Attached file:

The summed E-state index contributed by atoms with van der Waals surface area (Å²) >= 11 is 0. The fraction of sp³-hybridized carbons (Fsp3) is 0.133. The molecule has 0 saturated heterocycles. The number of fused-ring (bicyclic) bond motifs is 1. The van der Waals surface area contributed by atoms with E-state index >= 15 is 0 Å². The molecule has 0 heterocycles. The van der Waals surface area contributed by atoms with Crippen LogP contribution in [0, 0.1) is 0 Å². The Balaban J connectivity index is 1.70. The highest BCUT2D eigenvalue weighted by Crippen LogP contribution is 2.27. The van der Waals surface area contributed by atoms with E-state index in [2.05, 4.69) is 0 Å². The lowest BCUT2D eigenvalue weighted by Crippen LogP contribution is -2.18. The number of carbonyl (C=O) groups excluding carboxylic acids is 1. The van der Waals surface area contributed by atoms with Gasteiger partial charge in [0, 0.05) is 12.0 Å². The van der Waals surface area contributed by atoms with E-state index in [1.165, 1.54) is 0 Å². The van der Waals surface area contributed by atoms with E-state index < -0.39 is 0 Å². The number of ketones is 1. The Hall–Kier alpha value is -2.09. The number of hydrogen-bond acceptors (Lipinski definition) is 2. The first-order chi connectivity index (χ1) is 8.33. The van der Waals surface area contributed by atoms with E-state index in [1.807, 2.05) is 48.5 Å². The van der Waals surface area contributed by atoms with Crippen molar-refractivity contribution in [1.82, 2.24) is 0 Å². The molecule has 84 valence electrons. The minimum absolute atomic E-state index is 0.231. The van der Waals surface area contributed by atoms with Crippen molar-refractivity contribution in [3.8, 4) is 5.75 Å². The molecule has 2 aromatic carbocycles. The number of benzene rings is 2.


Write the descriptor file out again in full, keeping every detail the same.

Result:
The summed E-state index contributed by atoms with van der Waals surface area (Å²) >= 11 is 0. The fraction of sp³-hybridized carbons (Fsp3) is 0.133. The molecule has 0 saturated heterocycles. The number of fused-ring (bicyclic) bond motifs is 1. The van der Waals surface area contributed by atoms with E-state index >= 15 is 0 Å². The molecule has 0 heterocycles. The van der Waals surface area contributed by atoms with Crippen LogP contribution in [0, 0.1) is 0 Å². The Balaban J connectivity index is 1.70. The highest BCUT2D eigenvalue weighted by Crippen LogP contribution is 2.27. The van der Waals surface area contributed by atoms with E-state index in [2.05, 4.69) is 0 Å². The lowest BCUT2D eigenvalue weighted by Crippen LogP contribution is -2.18. The number of carbonyl (C=O) groups excluding carboxylic acids is 1. The van der Waals surface area contributed by atoms with Gasteiger partial charge in [0, 0.05) is 12.0 Å². The van der Waals surface area contributed by atoms with E-state index in [1.165, 1.54) is 0 Å². The van der Waals surface area contributed by atoms with E-state index < -0.39 is 0 Å². The number of ketones is 1. The Hall–Kier alpha value is -2.09. The number of hydrogen-bond acceptors (Lipinski definition) is 2. The first-order chi connectivity index (χ1) is 8.33. The van der Waals surface area contributed by atoms with E-state index in [1.807, 2.05) is 48.5 Å². The van der Waals surface area contributed by atoms with Crippen molar-refractivity contribution in [1.82, 2.24) is 0 Å². The molecule has 84 valence electrons. The minimum absolute atomic E-state index is 0.231. The van der Waals surface area contributed by atoms with Crippen molar-refractivity contribution in [3.8, 4) is 5.75 Å². The molecule has 2 aromatic carbocycles. The number of benzene rings is 2.